CMG is a white resin obtained from the trunks and leaves of Pistacia lentiscus var. Chia, the most potent of which is grown and harvested on the Greek Island of Chios. Already known to have anti-Helicobacter pylori and thus anti-ulcer properties (see “Discovering Antibacterial Mastic” in the April, 1999 issue, “Mastic Creates Gastrointestinal Harmony” in the April, 2002 issue, and “Mastic Soothes Bellyaches” in the February, 2010 issue, among a total of 108 articles in Life Enhancement’s online library) CMG also has been found to induce apoptosis of human colon cancer cells (see “Mastic Kills Colon Cancer Cells” in the September, 2005 issue) and inhibits growth of prostate cancer cells (see “Mastic May Help Against Prostate Cancer” in the July, 2006 issue).

Mastic Fights Crohn’s Disease

It has also been reported that Crohn’s disease patients with mild to moderate activity subjected to mastic treatment seemed to improve clinically and to have better-regulated inflammation and antioxidant status (see “Mastic Reduces Inflammation in Crohn’s Disease” in the February, 2008 issue). Crohn’s disease is a form of inflammatory bowel disease. The lead study in the aforementioned article concluded that the use of natural products, such as mastic, as a primary treatment in Crohn’s disease merited wider support and research, especially given the harm of long-term corticosteroid use. Another study has readdressed the use of mastic in treating Crohn’s disease,4 finding that mastic could possibly have a therapeutic role in Crohn’s disease, by regulating oxidant/antioxidant balance and modulating inflammation.


Mastic at lower concentration showed
greater potential effects than
paclitaxel, against oral carcinoma.


Mastic as Natural Chemotherapeutic Agent

In a recent study, CMG extract has also been reported to operate as a natural chemotherapeutic agent, able to induce growth inhibitory and apoptotic effects.5 This study found that CMG induces an anoikis (from a Greek word meaning “homelessness,” or anchorage-dependent) programmed cell death in a colon cancer cell line that includes events associated with caspase-dependent pathways and thus serve as a chemotherapeutic agent for the treatment of human colon and other cancers.

Since its approval by the FDA for the treatment of advanced ovarian cancer in 1992, paclitaxel has been demonstrated as one of the most active anticancer drug agents for the therapy of ovarian, breast, non-small cell lung cancer, AIDS-related Kaposi’s sarcoma, bladder, prostate, esophageal, head and neck, and cervical and endometrial cancers.6

Better than Taxol without the Side Effects

In the current Chinese study, the design was intended to examine the effects of the CMG extract on the growth of a oral squamous cell carcinoma cell line and to determine whether CMG could induce apoptosis through the activation of caspase-3, which is known to be the key mediator of apoptosis. Commonly used chemotherapeutic agent paclitaxel was used as the control.

In the caspase assay, both agents showed growth inhibitory effects time- and dose-dependently, with CMG extract showing greater potential effect than paclitaxel at low concentration (5~10 ìg/mL). In the DNA fragmentation analysis, the growth inhibitory effect of CMG extract occurs through apoptosis. Another type of measure, western blot analysis, showed that the apoptosis was caspase-3 dependent. Apoptosis—of whatever sort by either programmed or physiological cell death—plays an important role in certain pathologic events.

Also, as a result of DNA electrophoresis, 10 µg/mL of CMG extract and 50 µg/mL of paclitaxel caused characteristic DNA fragmentation of the genomic DNA at 24 hours and 10 µg/mL of CMG extract and 50 µg/mL of paclitaxel caused fragmentation of the genomic DNA as early as 24 hours. These results show that both agents induce a growth inhibitory effect through apoptosis and that CMG extract may have greater potency than paclitaxel.

The activation caspases plays a key role in the initiation and execution of apoptosis induced by various stimuli and among the several different members of caspases identified in mammalian cells. In fact, caspase-3 plays a direct role in the proteolytic cleavage of the cellular proteins responsible for progression to apoptosis, as we have already stated. In the currect study, CMG extract and paclitaxel caused the dose and time-dependent proteolytic cleavage of procaspase-3. Although the detailed mechanism of the induction of apoptosis by CMG extract has not been determined, it has been hypothesized that CMG extract induce apoptosis through the activation of caspase-3.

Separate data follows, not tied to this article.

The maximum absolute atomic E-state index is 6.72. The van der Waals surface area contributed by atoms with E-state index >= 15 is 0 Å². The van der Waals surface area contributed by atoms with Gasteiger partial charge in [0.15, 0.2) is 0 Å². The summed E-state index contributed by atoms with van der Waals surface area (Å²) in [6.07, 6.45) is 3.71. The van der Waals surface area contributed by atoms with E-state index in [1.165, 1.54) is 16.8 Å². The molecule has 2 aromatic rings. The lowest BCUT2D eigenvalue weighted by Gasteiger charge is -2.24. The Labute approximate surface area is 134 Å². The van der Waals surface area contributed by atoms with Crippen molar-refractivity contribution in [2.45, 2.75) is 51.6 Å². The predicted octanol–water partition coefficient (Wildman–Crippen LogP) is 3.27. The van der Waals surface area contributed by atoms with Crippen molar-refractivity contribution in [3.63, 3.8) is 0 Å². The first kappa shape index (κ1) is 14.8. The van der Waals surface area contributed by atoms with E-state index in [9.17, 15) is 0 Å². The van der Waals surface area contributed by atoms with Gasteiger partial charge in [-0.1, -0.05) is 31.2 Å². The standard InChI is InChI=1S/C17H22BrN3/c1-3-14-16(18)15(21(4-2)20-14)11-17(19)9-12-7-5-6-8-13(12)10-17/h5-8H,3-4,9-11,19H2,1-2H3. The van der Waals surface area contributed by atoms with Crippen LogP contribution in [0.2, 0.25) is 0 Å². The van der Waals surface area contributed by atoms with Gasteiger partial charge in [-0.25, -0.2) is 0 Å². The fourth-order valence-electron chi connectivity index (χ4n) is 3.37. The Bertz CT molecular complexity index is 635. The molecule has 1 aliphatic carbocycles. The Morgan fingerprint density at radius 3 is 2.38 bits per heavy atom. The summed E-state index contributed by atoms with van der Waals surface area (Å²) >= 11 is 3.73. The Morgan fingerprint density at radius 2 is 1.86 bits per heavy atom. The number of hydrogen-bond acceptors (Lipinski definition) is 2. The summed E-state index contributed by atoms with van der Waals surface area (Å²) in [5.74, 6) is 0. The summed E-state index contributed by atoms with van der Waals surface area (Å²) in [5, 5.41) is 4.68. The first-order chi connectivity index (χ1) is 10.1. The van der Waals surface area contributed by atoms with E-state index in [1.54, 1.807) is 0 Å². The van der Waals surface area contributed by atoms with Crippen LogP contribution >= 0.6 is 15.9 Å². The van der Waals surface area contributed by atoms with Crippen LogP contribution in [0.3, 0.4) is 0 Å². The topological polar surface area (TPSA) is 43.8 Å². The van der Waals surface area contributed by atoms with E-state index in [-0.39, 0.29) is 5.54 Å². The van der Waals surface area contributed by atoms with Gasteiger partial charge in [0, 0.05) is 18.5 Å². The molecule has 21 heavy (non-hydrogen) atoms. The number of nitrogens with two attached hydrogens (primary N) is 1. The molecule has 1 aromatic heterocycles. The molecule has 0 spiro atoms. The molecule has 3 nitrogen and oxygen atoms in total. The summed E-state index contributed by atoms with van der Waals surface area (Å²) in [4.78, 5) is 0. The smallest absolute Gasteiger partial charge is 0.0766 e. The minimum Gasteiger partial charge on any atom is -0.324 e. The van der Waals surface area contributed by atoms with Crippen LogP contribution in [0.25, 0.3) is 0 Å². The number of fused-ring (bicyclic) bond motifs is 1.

Prevention Rather Than Surgery or Chemo-Radiotherapy

In conclusion, CMG extract and paclitaxel inhibited growth and induced apoptosis of a line of oral cancer cells in vitro and CMG extract had greater antitumor potency than paclitaxel. Although the results reported here are limited to in vitro findings, they may serve to direct new studies that will expand the use CMG for natural chemotherapy alongside other anticancer agents. One last point, because mastic has such low toxicity, and the alternatives to prevention are so vile, an ounce of prevention may be worth a ton of surgery or chemo-radiotherapy, or both.

References

  1. Patel SC, Carpenter WR, Tyree S, Couch ME, Weissler M, Hackman T, Hayes DN, Shores C, Chera BS. Increasing incidence of oral tongue squamous cell carcinoma in young white women, age 18 to 44 years. J Clin Oncol 2011 Apr 10;29(11):1488-94.
  2. Nelson R. Oral tongue cancer rates rising in young white women. Medscape Medical News: Oncology. http://www.medscape.com/viewarticle/739419. Updated March 22, 2011. Accessed January 22, 2012.
  3. Li S, Cha IH, Nam W. Chios mastic gum extracts as a potent antitumor agent that inhibits growth and induces apoptosis of oral cancer cells. Asian Pac J Cancer Prev 2011;12(7):1877-80.
  4. Gioxari A, Kaliora AC, Papalois A, Agrogiannis G, Triantafillidis JK, Andrikopoulos NK. Pistacia lentiscus resin regulates intestinal damage and inflammation in trinitrobenzene sulfonic acid-induced colitis. J Med Food 2011 Nov;14(11):1403-11.
  5. Balan KV, Prince J, Han Z, Dimas K, Cladaras M, Wyche JH, Sitaras NM, Pantazis P. Antiproliferative activity and induction of apoptosis in human colon cancer cells treated in vitro with constituents of a product derived from Pistacia lentiscus L. var. chia. Phytomedicine 2007 Apr;14(4):263-72.
  6. Fu Y, Li S, Zu Y, Yang G, Yang Z, Luo M, Jiang S, Wink M, Efferth T. Medicinal chemistry of paclitaxel and its analogues. Curr Med Chem 2009;16(30):3966-85.


Will Block is the publisher and editorial director of Life Enhancement magazine.